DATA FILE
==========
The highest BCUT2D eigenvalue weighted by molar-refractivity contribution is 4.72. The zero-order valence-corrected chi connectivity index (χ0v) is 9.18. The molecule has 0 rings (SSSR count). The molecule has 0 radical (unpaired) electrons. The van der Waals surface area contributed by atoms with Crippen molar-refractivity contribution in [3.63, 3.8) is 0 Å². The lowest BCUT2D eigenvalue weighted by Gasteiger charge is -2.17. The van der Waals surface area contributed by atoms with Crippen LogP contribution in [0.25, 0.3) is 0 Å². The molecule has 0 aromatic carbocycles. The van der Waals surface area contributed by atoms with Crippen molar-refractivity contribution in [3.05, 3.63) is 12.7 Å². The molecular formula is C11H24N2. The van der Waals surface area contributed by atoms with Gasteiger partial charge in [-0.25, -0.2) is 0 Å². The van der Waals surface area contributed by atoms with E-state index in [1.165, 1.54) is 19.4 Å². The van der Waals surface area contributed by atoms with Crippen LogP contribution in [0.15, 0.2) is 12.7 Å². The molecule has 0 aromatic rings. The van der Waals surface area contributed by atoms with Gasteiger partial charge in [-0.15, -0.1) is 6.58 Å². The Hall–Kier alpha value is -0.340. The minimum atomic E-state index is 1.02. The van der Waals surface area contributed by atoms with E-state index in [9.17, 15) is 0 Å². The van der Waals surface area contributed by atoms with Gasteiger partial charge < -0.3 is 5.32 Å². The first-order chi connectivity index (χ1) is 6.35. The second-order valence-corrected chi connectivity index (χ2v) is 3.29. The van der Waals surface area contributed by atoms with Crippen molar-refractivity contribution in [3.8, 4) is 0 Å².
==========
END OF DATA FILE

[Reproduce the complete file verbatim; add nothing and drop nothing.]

The highest BCUT2D eigenvalue weighted by molar-refractivity contribution is 4.72. The zero-order valence-corrected chi connectivity index (χ0v) is 9.18. The molecule has 0 rings (SSSR count). The molecule has 0 radical (unpaired) electrons. The van der Waals surface area contributed by atoms with Crippen molar-refractivity contribution in [3.63, 3.8) is 0 Å². The lowest BCUT2D eigenvalue weighted by Gasteiger charge is -2.17. The van der Waals surface area contributed by atoms with Crippen LogP contribution in [0.25, 0.3) is 0 Å². The molecule has 0 aromatic carbocycles. The van der Waals surface area contributed by atoms with Crippen molar-refractivity contribution in [3.05, 3.63) is 12.7 Å². The molecular formula is C11H24N2. The van der Waals surface area contributed by atoms with Gasteiger partial charge in [-0.25, -0.2) is 0 Å². The van der Waals surface area contributed by atoms with E-state index in [1.165, 1.54) is 19.4 Å². The van der Waals surface area contributed by atoms with Crippen LogP contribution in [0.15, 0.2) is 12.7 Å². The molecule has 0 aromatic rings. The van der Waals surface area contributed by atoms with Gasteiger partial charge in [-0.15, -0.1) is 6.58 Å². The Hall–Kier alpha value is -0.340. The minimum atomic E-state index is 1.02. The van der Waals surface area contributed by atoms with E-state index in [9.17, 15) is 0 Å². The van der Waals surface area contributed by atoms with Gasteiger partial charge < -0.3 is 5.32 Å². The first-order chi connectivity index (χ1) is 6.35. The second-order valence-corrected chi connectivity index (χ2v) is 3.29. The van der Waals surface area contributed by atoms with Crippen molar-refractivity contribution in [3.8, 4) is 0 Å².